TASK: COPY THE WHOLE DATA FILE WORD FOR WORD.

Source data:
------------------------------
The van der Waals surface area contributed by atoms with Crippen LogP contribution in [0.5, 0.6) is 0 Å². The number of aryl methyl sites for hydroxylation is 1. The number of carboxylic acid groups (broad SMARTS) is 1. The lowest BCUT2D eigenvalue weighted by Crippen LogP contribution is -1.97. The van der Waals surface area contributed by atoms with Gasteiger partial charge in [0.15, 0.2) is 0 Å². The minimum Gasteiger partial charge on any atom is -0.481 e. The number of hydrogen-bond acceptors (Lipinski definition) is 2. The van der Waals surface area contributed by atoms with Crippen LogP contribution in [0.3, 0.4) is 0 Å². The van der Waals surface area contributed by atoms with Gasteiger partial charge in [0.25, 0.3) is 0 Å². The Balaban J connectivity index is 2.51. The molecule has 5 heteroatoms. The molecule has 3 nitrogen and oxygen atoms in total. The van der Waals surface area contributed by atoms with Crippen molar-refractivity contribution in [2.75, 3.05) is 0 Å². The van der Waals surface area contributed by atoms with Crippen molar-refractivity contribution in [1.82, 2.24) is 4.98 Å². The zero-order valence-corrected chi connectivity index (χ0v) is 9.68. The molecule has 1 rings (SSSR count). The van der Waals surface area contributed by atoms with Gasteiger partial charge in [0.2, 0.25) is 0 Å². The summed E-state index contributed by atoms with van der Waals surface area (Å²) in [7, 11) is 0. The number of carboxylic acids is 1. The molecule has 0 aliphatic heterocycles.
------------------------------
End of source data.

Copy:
The van der Waals surface area contributed by atoms with Crippen LogP contribution in [0.5, 0.6) is 0 Å². The number of aryl methyl sites for hydroxylation is 1. The number of carboxylic acid groups (broad SMARTS) is 1. The lowest BCUT2D eigenvalue weighted by Crippen LogP contribution is -1.97. The van der Waals surface area contributed by atoms with Gasteiger partial charge in [0.15, 0.2) is 0 Å². The minimum Gasteiger partial charge on any atom is -0.481 e. The number of hydrogen-bond acceptors (Lipinski definition) is 2. The van der Waals surface area contributed by atoms with Crippen LogP contribution in [0.3, 0.4) is 0 Å². The van der Waals surface area contributed by atoms with Gasteiger partial charge in [0.25, 0.3) is 0 Å². The Balaban J connectivity index is 2.51. The molecule has 5 heteroatoms. The molecule has 3 nitrogen and oxygen atoms in total. The van der Waals surface area contributed by atoms with Crippen molar-refractivity contribution in [2.75, 3.05) is 0 Å². The van der Waals surface area contributed by atoms with Crippen molar-refractivity contribution in [1.82, 2.24) is 4.98 Å². The zero-order valence-corrected chi connectivity index (χ0v) is 9.68. The molecule has 1 rings (SSSR count). The van der Waals surface area contributed by atoms with Gasteiger partial charge in [0.2, 0.25) is 0 Å². The summed E-state index contributed by atoms with van der Waals surface area (Å²) in [7, 11) is 0. The number of carboxylic acids is 1. The molecule has 0 aliphatic heterocycles.